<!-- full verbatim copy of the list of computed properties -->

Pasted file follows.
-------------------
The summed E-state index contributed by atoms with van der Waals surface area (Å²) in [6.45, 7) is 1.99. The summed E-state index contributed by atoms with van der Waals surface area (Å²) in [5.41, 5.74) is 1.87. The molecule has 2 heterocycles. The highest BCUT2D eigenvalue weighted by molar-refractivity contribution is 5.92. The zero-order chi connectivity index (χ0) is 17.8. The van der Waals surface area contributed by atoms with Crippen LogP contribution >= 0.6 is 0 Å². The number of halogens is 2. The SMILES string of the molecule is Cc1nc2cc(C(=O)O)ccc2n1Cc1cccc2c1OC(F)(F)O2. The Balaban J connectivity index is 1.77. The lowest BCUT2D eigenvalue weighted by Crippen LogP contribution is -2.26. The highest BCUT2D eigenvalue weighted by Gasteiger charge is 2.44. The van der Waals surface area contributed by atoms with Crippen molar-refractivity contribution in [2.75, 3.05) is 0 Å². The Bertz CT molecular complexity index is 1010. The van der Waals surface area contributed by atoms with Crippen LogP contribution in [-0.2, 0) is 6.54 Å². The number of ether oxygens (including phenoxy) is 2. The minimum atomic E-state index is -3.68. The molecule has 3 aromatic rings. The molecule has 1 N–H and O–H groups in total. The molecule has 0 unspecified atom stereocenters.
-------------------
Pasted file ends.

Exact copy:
The summed E-state index contributed by atoms with van der Waals surface area (Å²) in [6.45, 7) is 1.99. The summed E-state index contributed by atoms with van der Waals surface area (Å²) in [5.41, 5.74) is 1.87. The molecule has 2 heterocycles. The highest BCUT2D eigenvalue weighted by molar-refractivity contribution is 5.92. The zero-order chi connectivity index (χ0) is 17.8. The van der Waals surface area contributed by atoms with Crippen LogP contribution >= 0.6 is 0 Å². The number of halogens is 2. The SMILES string of the molecule is Cc1nc2cc(C(=O)O)ccc2n1Cc1cccc2c1OC(F)(F)O2. The Balaban J connectivity index is 1.77. The lowest BCUT2D eigenvalue weighted by Crippen LogP contribution is -2.26. The highest BCUT2D eigenvalue weighted by Gasteiger charge is 2.44. The van der Waals surface area contributed by atoms with Crippen molar-refractivity contribution in [2.75, 3.05) is 0 Å². The Bertz CT molecular complexity index is 1010. The van der Waals surface area contributed by atoms with Crippen LogP contribution in [-0.2, 0) is 6.54 Å². The number of ether oxygens (including phenoxy) is 2. The minimum atomic E-state index is -3.68. The molecule has 3 aromatic rings. The molecule has 1 N–H and O–H groups in total. The molecule has 0 unspecified atom stereocenters.